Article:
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Rhea Seehorn and Bob Odenkirk in 'Better Call Saul' (AMC)

Season 4 of ‘Better Call Saul’ Is All Good, Man

On paper, a Breaking Bad prequel spinoff centered on its most thinly drawn, cartoonish (albeit hilarious) character has no right at to be any good at all, much less a worthy successor of one of the best-remembered drama series of the Peak TV era.

But after this week’s season 4 finale, it’s clear that not only has Better Call Saul justified its existence, it is every bit as good as its parent show, and arguably deeper, in terms of exploring its characters’ psyches, motivations, and evolution. Turns out Saul Goodman, the criminal lawyer Jesse Pinkman once described as a “CRIMINAL, lawyer,” started out as a flawed but basically good-hearted striver with a surprisingly complex backstory and an amazing girlfriend.

(Light season 1-3 spoilers follow. Those seasons are available on Netflix if you want to earn the below info.)

In seasons 1-3, we traced the journey of Albuquerque attorney Jimmy McGill (Bob Odenkirk) from a hardscrabble practice as a public defender, into an unlikely eldercare practice that (briefly) won him a job with a prestigious law firm, to the suspension of his law license due to an ongoing, increasingly heated rivalry with his brother Chuck (Michael McKean), founding partner at the prestigious Hamlin, Hamlin, McGill.

Jimmy met Kim Wexler (Rhea Seehorn, easily the show’s breakout performer) in the mail room at HHM, and it was his craving both for Chuck’s long-withheld approval as a lawyer, and Kim’s as a partner, that drove Jimmy to put his checkered past as a low-stakes con man behind him and become a lawyer in the first place.

But after falsifying some documents in order to make Chuck look bad and help Kim win a client back from Chuck, who had used HHM’s size and reputation to poach them from Kim, Chuck tricked Jimmy into stealing evidence of his chicanery, and then turned him in, leading to a one-year suspension of his law license. Jimmy, in turn, worked to expose Chuck’s “electromagnetic sensitivity” — a condition that had led Chuck to leave HHM and that Jimmy had bent over backward to accomodate — as a figment of Chuck’s imagination, destroying Chuck’s reputation and ultimately leading to his suicide.

Season 4 picked up in the aftermath, with Jimmy betraying no emotion at all about Chuck’s death or his part in it, and Kim doing her best to be supportive and patient as Jimmy marked the time of his suspension working through the latest in a series of less fulfilling non-lawyer jobs: selling burner phones to Albuquerque’s underworld under the same pseudonym he used in his brief season 3 stint directing local commercials (no extra points for guessing that pseudonym).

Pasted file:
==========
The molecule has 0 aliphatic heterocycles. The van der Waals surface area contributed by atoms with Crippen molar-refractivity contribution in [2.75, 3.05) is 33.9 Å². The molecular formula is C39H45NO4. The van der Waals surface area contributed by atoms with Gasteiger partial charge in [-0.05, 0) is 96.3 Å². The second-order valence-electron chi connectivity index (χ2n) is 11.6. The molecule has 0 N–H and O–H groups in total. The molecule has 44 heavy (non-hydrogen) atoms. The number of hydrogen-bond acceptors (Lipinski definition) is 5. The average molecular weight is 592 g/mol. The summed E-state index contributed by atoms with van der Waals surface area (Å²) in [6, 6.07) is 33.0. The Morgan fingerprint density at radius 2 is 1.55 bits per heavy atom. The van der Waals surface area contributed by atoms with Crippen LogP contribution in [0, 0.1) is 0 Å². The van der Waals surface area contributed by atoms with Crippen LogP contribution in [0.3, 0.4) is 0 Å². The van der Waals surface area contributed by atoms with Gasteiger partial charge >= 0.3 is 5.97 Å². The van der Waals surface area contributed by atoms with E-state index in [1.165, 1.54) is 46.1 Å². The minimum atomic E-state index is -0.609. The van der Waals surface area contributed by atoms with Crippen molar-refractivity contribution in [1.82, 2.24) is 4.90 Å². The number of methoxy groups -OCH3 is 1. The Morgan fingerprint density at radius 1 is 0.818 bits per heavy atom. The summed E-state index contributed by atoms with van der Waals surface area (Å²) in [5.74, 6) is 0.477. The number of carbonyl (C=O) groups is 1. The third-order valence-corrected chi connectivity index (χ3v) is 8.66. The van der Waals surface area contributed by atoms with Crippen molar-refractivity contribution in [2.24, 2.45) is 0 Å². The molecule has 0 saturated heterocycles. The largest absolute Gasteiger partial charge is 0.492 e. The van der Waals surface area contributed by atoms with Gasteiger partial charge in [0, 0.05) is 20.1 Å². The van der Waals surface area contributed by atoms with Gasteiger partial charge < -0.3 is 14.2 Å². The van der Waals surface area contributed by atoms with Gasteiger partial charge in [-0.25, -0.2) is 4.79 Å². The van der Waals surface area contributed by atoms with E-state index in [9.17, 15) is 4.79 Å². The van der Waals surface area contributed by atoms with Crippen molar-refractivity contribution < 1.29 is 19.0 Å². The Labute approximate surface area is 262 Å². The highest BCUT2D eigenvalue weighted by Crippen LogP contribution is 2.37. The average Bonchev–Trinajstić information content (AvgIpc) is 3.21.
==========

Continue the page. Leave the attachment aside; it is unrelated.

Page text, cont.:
Kim, always a fascinating character largely because of her all-business demeanor and poker face when it comes to her emotions — credit again to Seehorn’s terrific performance — becomes a co-lead in season 4: in the first half of the season, her hardworking, straight-and-narrow path is so wildly divergent from Jimmy’s, it both provides an easy contrast with Jimmy’s tendency to cut corners, and cranks up the tension that increasingly drives the whole series: we know that Kim is not in the picture during the events of Breaking Bad, so how and when are they going to split?

Of course, Better Call Saul has always been two shows in one. It’s the story of Jimmy McGill becoming Saul Goodman, but it’s also the story of Mike Ehrmantraut (Jonathan Banks) becoming right-hand man to regional meth kingpin Gus Fring (Giancarlo Esposito), and in season 4 that story moves to as satisfying an endpoint as Jimmy’s, with the start of construction of the Superlab, another notable Breaking Bad character making a couple of appearances, and the arrival of the charming Lalo Salamanca (Tony Dalton), stepping in to handle business for Gus’ rival cartel with nemesis Hector (Mark Margolis) disabled. We know from Saul’s comments to Walt and Jesse in his first BB appearance that he will eventually get tied up with both Lalo and Ignacio (Michael Mando), but how?

The strange state of both knowing and not knowing what’s going to happen is the unique pleasure of Better Call Saul. Every episode is rich with gorgeous visuals, clever montages, fascinating procedurals, and nuanced performances. Or as Jimmy McGill might put it: “It’s all good, man.”

The second half of season 4 of Better Call Saul is available on demand on AMC until November 11. 

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